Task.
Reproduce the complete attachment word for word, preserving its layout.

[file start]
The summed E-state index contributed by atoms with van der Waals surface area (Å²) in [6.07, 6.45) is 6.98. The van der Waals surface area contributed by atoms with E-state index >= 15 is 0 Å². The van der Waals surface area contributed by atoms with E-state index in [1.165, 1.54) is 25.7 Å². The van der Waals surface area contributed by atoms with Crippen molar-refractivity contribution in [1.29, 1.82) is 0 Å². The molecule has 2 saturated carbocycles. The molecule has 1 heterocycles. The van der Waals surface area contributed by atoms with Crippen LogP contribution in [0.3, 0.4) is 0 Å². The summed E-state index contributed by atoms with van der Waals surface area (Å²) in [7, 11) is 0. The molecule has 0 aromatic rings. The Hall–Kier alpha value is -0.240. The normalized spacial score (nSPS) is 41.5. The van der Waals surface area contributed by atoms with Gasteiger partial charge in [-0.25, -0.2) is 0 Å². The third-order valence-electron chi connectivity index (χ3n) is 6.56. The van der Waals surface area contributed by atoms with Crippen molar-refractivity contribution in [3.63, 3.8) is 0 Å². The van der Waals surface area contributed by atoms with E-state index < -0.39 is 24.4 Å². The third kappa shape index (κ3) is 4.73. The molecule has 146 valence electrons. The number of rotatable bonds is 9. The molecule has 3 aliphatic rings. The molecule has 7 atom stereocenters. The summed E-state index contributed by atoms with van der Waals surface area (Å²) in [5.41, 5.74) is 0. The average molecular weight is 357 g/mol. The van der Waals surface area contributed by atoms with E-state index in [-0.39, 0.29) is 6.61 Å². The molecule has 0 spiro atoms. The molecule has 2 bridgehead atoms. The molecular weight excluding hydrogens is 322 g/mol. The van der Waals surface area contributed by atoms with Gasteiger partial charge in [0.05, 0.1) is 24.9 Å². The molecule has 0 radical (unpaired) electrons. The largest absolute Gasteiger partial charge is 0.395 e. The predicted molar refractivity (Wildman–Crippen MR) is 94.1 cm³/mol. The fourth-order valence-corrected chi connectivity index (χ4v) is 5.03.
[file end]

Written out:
The summed E-state index contributed by atoms with van der Waals surface area (Å²) in [6.07, 6.45) is 6.98. The van der Waals surface area contributed by atoms with E-state index >= 15 is 0 Å². The van der Waals surface area contributed by atoms with E-state index in [1.165, 1.54) is 25.7 Å². The van der Waals surface area contributed by atoms with Crippen molar-refractivity contribution in [1.29, 1.82) is 0 Å². The molecule has 2 saturated carbocycles. The molecule has 1 heterocycles. The van der Waals surface area contributed by atoms with Crippen LogP contribution in [0.3, 0.4) is 0 Å². The summed E-state index contributed by atoms with van der Waals surface area (Å²) in [7, 11) is 0. The molecule has 0 aromatic rings. The Hall–Kier alpha value is -0.240. The normalized spacial score (nSPS) is 41.5. The van der Waals surface area contributed by atoms with Gasteiger partial charge in [-0.25, -0.2) is 0 Å². The third-order valence-electron chi connectivity index (χ3n) is 6.56. The van der Waals surface area contributed by atoms with Crippen molar-refractivity contribution in [3.63, 3.8) is 0 Å². The van der Waals surface area contributed by atoms with E-state index < -0.39 is 24.4 Å². The third kappa shape index (κ3) is 4.73. The molecule has 146 valence electrons. The number of rotatable bonds is 9. The molecule has 3 aliphatic rings. The molecule has 7 atom stereocenters. The summed E-state index contributed by atoms with van der Waals surface area (Å²) in [5.41, 5.74) is 0. The average molecular weight is 357 g/mol. The van der Waals surface area contributed by atoms with E-state index in [-0.39, 0.29) is 6.61 Å². The molecule has 0 spiro atoms. The molecule has 2 bridgehead atoms. The molecular weight excluding hydrogens is 322 g/mol. The van der Waals surface area contributed by atoms with Gasteiger partial charge in [0.05, 0.1) is 24.9 Å². The molecule has 0 radical (unpaired) electrons. The largest absolute Gasteiger partial charge is 0.395 e. The predicted molar refractivity (Wildman–Crippen MR) is 94.1 cm³/mol. The fourth-order valence-corrected chi connectivity index (χ4v) is 5.03.